One of the most critical elements of a deck is its railing. There are dozens of choices and sources of inspiration. The railing can be wood or composite, traditional or pre-made. When planning always consider the style and materials used in your home. If you have a deck that sits more than 30 inches above grade, you are required to build a railing.
Manmade decking made from recycled wood fiber and plastic polymers. Railing-system units coordinate with decking and usually include balusters, posts, post collars, and decorative post caps. The integral-colored products require less maintenance than wood.
Sturdy material comes in gray, tan, white, and black, which mimics wrought iron. It won't rot or rust and needs no painting or sealing, but does require extra structural support: Manufacturers recommend that the vinyl post sleeves slip over metal posts.
Available in several styles and typically purchased with top railings, usually in cedar, mahogany, or a double-primed finish. Standard 36-in.-tall sections are available in 6- and 8-ft. lengths. They fit between posts and are cut to size on-site.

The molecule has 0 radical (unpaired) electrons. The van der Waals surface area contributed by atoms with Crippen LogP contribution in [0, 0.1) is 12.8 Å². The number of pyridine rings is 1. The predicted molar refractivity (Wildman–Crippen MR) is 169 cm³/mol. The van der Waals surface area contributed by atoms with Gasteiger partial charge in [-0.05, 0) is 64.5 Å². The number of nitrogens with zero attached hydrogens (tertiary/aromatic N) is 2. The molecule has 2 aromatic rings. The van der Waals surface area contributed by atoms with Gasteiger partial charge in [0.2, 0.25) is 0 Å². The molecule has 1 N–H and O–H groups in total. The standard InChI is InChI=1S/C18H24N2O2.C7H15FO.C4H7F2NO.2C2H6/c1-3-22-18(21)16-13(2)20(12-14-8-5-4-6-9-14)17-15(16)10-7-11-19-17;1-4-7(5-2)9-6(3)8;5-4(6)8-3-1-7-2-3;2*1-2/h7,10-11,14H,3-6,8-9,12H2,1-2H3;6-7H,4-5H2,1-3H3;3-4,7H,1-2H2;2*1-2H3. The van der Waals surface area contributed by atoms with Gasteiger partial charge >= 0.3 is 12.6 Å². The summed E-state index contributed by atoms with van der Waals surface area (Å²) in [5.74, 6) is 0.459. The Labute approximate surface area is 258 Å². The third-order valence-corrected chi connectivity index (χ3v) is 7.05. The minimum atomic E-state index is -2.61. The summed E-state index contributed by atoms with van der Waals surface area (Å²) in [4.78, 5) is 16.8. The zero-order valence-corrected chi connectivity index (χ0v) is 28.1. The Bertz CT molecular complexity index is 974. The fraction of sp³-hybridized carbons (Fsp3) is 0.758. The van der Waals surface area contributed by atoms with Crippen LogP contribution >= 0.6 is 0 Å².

Traditional PT Wood Assembly
One of the most affordable railing assembly out of Pressure Treated dimensional lumber. Many styles could be created with square or colonial balusters with matching posts. Staining is recommended to prolong the life of the product.
Tempered-glass preserves views and can function as a windbreak. Building codes may call for slender openings around panels to reduce wind pressure. Sections can be frosted or etched for privacy or to screen unattractive vistas. Panels range from 1/4 to 1/2 in. thick and require a rigid framework.
Rails, posts and balusters are made of powder-coated aluminum and come in three styles: Architectural, resembling a curvilinear hand-forged iron bar; Classic, a cylindrical, pipe-shaped baluster (available in several colors); and Colonial, resembling turned wood.
Tensioned stainless steel cable (usually 1/8 in. thick, but can be 3/16 or 1/16 in. in custom systems) is used in place of balusters and runs through pre-drilled holes in wood or steel posts and maybe drawn tight with turnbuckles or other threaded tensioning devices. Steel posts and frames come in a variety of shapes and styles.